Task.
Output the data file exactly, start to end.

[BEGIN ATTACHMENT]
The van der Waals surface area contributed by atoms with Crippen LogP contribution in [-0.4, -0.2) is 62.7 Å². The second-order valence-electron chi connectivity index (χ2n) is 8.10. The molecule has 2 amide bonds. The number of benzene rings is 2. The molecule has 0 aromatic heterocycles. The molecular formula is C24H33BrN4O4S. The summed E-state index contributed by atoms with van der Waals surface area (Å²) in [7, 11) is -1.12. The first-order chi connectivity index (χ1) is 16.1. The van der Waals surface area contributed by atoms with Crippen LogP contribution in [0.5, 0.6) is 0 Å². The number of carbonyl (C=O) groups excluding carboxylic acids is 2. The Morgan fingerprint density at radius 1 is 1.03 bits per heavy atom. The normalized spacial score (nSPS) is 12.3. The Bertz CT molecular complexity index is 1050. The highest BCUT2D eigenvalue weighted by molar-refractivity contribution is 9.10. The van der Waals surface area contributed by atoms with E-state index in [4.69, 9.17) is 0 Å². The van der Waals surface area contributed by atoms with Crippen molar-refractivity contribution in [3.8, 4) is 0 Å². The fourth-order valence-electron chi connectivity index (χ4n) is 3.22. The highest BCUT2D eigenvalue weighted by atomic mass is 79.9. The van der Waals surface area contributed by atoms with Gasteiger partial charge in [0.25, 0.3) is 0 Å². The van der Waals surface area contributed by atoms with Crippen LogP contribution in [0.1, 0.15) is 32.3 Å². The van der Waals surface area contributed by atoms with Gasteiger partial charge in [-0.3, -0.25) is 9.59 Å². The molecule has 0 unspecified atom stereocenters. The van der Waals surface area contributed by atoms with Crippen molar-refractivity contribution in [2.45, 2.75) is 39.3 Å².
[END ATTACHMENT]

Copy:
The van der Waals surface area contributed by atoms with Crippen LogP contribution in [-0.4, -0.2) is 62.7 Å². The second-order valence-electron chi connectivity index (χ2n) is 8.10. The molecule has 2 amide bonds. The number of benzene rings is 2. The molecule has 0 aromatic heterocycles. The molecular formula is C24H33BrN4O4S. The summed E-state index contributed by atoms with van der Waals surface area (Å²) in [7, 11) is -1.12. The first-order chi connectivity index (χ1) is 16.1. The van der Waals surface area contributed by atoms with Crippen LogP contribution in [0.5, 0.6) is 0 Å². The number of carbonyl (C=O) groups excluding carboxylic acids is 2. The Morgan fingerprint density at radius 1 is 1.03 bits per heavy atom. The normalized spacial score (nSPS) is 12.3. The Bertz CT molecular complexity index is 1050. The highest BCUT2D eigenvalue weighted by molar-refractivity contribution is 9.10. The van der Waals surface area contributed by atoms with E-state index in [4.69, 9.17) is 0 Å². The van der Waals surface area contributed by atoms with Crippen molar-refractivity contribution in [3.8, 4) is 0 Å². The fourth-order valence-electron chi connectivity index (χ4n) is 3.22. The highest BCUT2D eigenvalue weighted by atomic mass is 79.9. The van der Waals surface area contributed by atoms with Gasteiger partial charge in [0.25, 0.3) is 0 Å². The van der Waals surface area contributed by atoms with Crippen LogP contribution in [0.1, 0.15) is 32.3 Å². The van der Waals surface area contributed by atoms with Gasteiger partial charge in [-0.3, -0.25) is 9.59 Å². The molecule has 0 unspecified atom stereocenters. The van der Waals surface area contributed by atoms with Crippen molar-refractivity contribution in [2.45, 2.75) is 39.3 Å².